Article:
As we waited for the x-ray results, I was actually kind of scared about what would show up in Capone’s belly. I thought we’d been pretty cautious, but he was fast and he was determined. I imagined the kindly vet looking over his glasses and shaking his head in disappointment at me. I also pictured a collection of assorted objects in his belly. Keys. Rusty nails. Paperclips. Ginzu knives.

It was a huge relief when all the x-ray showed was gas. A lot of it. “What did Capone eat? He definitely ate something he should not have.”

This time the vet did look over his glasses at me. I just stared at him, unable to answer for a moment. This was a very complicated question. I started making a list in my head. What did Capone eat or attempt to eat in the last few days?

1.     A used tissue
2.     A cardboard box
3.     A roll of toilet paper
4.     A dried up worm that he found in the garage
5.     A thermometer
6.     My socks
7.     My sons’ socks
8.     My neighbor’s socks
9.     Shoes belonging to everyone in our family
10. Shoes belonging to everyone who visited our house
11. My glasses
12. My hand lotion
13. A pillow
14. My glove
15. A blanket
16. The newspaper (a daily event)
17. A book on dog obedience
18. Rabbit poo

Since the rabbit poo was the only thing he actually ingested, I went with that one. “He does eat a lot of rabbit poo.”

The vet raised one slightly judgmental grey eyebrow at me, putting me immediately on the defensive. “I don’t encourage it. Sometimes he’s just sniffing in the snow and comes up with some. I guess it kind of does look like his treats. He’s also been nibbling on the bushes in the backyard. And the frozen moss that grows between the bricks on our patio.”

The vet shook his head. “None of this is good for a dog. I can’t say for sure what caused it, but we’ll need to treat it immediately.”

After a shot of anti-nausea medicine, a prescription of antibiotics, four cans of special food, and a bill that was roughly same amount we paid to purchase Capone, we drove back home. My husband poured a large glass of wine.

“This is not how I planned to spend my weekend,” he said. I felt bad for him. He was only home for a few days, and spent most of it shoveling snow and caring for a sick puppy.

"It's almost like the rabbits planned this," I said. "Like they were plotting for a way to get even at me for accidentally running over their nest last spring."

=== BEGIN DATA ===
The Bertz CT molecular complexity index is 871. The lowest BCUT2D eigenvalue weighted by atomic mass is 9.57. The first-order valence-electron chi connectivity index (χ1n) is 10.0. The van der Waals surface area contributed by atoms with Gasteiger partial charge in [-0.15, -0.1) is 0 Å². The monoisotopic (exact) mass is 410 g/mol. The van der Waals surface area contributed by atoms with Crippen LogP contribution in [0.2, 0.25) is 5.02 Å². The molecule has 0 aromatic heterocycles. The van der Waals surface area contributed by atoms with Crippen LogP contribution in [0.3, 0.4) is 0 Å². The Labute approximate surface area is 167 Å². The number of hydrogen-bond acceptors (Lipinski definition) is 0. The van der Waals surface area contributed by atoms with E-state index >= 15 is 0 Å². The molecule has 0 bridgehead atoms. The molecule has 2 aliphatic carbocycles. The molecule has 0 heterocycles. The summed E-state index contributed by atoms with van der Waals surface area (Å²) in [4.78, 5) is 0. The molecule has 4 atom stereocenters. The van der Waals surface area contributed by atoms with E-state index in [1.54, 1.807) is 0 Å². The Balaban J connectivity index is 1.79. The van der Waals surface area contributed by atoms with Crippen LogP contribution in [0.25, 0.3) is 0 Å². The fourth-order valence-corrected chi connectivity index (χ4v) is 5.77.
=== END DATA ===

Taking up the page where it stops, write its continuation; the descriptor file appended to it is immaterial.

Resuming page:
Capone went straight to his water bowl, happily lapped up water like he hadn’t just been on the verge of dehydration and death, and proceeded to rub his wet face all over my husband’s leg.  “Well, at least he’s feeling better,” I said.

My husband didn’t respond. He just quietly reached for the bottle and poured some more wine. 

                                My youngest with Capone after his long afternoon at the vet's.

Sunday, February 15, 2015

Minnie and Martin

My grandmother is in a nursing home right now. She had one fall, then another, and needed physical therapy. She’s almost ninety-four and this is to be expected, I guess, the fragility and slow decline, the forgetfulness, poor health, and scary phone calls to let me know Grandma is in the hospital. Again.

I went to visit her today, bringing along a photo album she'd made for me years ago. It’s filled with photos of me. Only me. I was the first grandchild, the long awaited girl after having three sons of her own. We sat, looking over the faded photographs, and every so often Grandma’s roommate would turn and look at us with a smile.

"It's nice you brought pictures," she said. "It helps."

"It was my mom's idea," I said. "To help Grandma remember."

“Don't worry,” she said. “She's doing well here. Really well.”

Minnie had been in the nursing home for over a year. “But I’m leaving on Tuesday,” she said, her blue eyes bright. “I’m moving to Lancaster. I have family there. It’s five hours away, but we’ll have to stop for lunch. I hope the roads are okay.”

She cast a worried glance out the window, at the icy roads and piles of snow. “It’ll be fine by Tuesday,” I said. “I’m sure of it.”

She gave me a grateful smile, and that's when I noticed the photos on her nightstand. A wedding portrait. Snapshots. A black and white photo of a man in uniform standing next to a younger, brighter, happier version of Minnie.  A small picture of the same man, shirtless and with his hair mussed, proudly holding up two fish. Minnie stood behind him, looking over his shoulder with a mischievous grin on her face and a twinkle in her eye. They looked young. They looked happy. They both looked kind of sexy.

“You look beautiful, Minnie,” I said. “And what a handsome man.”